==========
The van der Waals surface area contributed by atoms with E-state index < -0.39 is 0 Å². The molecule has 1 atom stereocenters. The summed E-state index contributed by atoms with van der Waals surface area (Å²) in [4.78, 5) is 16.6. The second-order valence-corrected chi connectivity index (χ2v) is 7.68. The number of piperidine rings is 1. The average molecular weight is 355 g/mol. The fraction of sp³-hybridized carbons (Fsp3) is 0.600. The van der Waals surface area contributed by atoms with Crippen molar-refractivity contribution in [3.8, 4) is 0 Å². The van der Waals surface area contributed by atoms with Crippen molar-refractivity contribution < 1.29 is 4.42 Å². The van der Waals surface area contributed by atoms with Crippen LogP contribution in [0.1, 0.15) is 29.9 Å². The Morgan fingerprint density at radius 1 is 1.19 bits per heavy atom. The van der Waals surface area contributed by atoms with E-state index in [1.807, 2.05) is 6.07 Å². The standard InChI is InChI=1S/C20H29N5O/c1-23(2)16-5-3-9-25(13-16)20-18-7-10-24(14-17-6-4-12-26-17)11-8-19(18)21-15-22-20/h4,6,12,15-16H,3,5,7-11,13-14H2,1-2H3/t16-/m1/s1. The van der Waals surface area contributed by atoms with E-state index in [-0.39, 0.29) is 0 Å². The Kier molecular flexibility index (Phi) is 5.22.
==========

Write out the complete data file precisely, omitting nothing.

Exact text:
The van der Waals surface area contributed by atoms with E-state index < -0.39 is 0 Å². The molecule has 1 atom stereocenters. The summed E-state index contributed by atoms with van der Waals surface area (Å²) in [4.78, 5) is 16.6. The second-order valence-corrected chi connectivity index (χ2v) is 7.68. The number of piperidine rings is 1. The average molecular weight is 355 g/mol. The fraction of sp³-hybridized carbons (Fsp3) is 0.600. The van der Waals surface area contributed by atoms with Crippen molar-refractivity contribution in [3.8, 4) is 0 Å². The van der Waals surface area contributed by atoms with Crippen molar-refractivity contribution < 1.29 is 4.42 Å². The van der Waals surface area contributed by atoms with Crippen LogP contribution in [0.1, 0.15) is 29.9 Å². The Morgan fingerprint density at radius 1 is 1.19 bits per heavy atom. The van der Waals surface area contributed by atoms with E-state index in [1.807, 2.05) is 6.07 Å². The standard InChI is InChI=1S/C20H29N5O/c1-23(2)16-5-3-9-25(13-16)20-18-7-10-24(14-17-6-4-12-26-17)11-8-19(18)21-15-22-20/h4,6,12,15-16H,3,5,7-11,13-14H2,1-2H3/t16-/m1/s1. The van der Waals surface area contributed by atoms with E-state index in [-0.39, 0.29) is 0 Å². The Kier molecular flexibility index (Phi) is 5.22.